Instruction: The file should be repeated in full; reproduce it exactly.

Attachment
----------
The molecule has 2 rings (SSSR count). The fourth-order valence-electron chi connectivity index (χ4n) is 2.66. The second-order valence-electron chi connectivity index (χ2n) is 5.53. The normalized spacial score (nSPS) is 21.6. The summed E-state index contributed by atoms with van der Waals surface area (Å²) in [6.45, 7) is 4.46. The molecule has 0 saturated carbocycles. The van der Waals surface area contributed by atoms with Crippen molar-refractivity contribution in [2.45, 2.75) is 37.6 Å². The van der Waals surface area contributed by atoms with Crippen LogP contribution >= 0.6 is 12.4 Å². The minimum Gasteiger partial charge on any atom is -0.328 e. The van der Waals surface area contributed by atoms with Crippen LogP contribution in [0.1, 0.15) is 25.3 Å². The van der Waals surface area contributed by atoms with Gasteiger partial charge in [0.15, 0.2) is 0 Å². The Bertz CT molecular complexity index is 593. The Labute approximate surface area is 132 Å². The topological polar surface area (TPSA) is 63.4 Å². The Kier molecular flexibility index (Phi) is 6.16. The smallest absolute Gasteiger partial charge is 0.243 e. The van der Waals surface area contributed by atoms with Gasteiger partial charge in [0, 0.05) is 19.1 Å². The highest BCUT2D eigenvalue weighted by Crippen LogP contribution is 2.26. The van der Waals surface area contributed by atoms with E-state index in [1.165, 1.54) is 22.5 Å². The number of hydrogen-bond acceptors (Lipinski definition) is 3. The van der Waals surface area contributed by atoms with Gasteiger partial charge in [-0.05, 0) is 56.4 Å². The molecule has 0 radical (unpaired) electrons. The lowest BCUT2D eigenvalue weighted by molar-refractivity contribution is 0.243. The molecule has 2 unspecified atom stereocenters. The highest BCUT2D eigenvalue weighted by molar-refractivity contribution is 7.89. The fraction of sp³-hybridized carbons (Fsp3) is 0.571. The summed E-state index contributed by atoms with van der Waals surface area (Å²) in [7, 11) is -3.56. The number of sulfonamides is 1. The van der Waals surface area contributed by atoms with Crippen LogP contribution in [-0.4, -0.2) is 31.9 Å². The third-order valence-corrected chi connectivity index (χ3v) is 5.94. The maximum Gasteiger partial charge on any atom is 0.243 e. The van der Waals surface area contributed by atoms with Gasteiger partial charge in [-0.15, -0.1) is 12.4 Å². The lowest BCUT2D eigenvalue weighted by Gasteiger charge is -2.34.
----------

The molecule has 2 rings (SSSR count). The fourth-order valence-electron chi connectivity index (χ4n) is 2.66. The second-order valence-electron chi connectivity index (χ2n) is 5.53. The normalized spacial score (nSPS) is 21.6. The summed E-state index contributed by atoms with van der Waals surface area (Å²) in [6.45, 7) is 4.46. The molecule has 0 saturated carbocycles. The van der Waals surface area contributed by atoms with Crippen molar-refractivity contribution in [2.45, 2.75) is 37.6 Å². The van der Waals surface area contributed by atoms with Crippen LogP contribution >= 0.6 is 12.4 Å². The minimum Gasteiger partial charge on any atom is -0.328 e. The van der Waals surface area contributed by atoms with Crippen LogP contribution in [0.1, 0.15) is 25.3 Å². The van der Waals surface area contributed by atoms with Gasteiger partial charge in [0.15, 0.2) is 0 Å². The Bertz CT molecular complexity index is 593. The Labute approximate surface area is 132 Å². The topological polar surface area (TPSA) is 63.4 Å². The Kier molecular flexibility index (Phi) is 6.16. The smallest absolute Gasteiger partial charge is 0.243 e. The van der Waals surface area contributed by atoms with Gasteiger partial charge in [0, 0.05) is 19.1 Å². The highest BCUT2D eigenvalue weighted by Crippen LogP contribution is 2.26. The van der Waals surface area contributed by atoms with E-state index in [1.165, 1.54) is 22.5 Å². The number of hydrogen-bond acceptors (Lipinski definition) is 3. The van der Waals surface area contributed by atoms with Gasteiger partial charge in [-0.05, 0) is 56.4 Å². The molecule has 0 radical (unpaired) electrons. The lowest BCUT2D eigenvalue weighted by molar-refractivity contribution is 0.243. The molecule has 2 unspecified atom stereocenters. The highest BCUT2D eigenvalue weighted by molar-refractivity contribution is 7.89. The fraction of sp³-hybridized carbons (Fsp3) is 0.571. The summed E-state index contributed by atoms with van der Waals surface area (Å²) in [7, 11) is -3.56. The number of sulfonamides is 1. The van der Waals surface area contributed by atoms with Crippen LogP contribution in [-0.4, -0.2) is 31.9 Å². The third-order valence-corrected chi connectivity index (χ3v) is 5.94. The maximum Gasteiger partial charge on any atom is 0.243 e. The van der Waals surface area contributed by atoms with Gasteiger partial charge in [-0.15, -0.1) is 12.4 Å². The lowest BCUT2D eigenvalue weighted by Gasteiger charge is -2.34.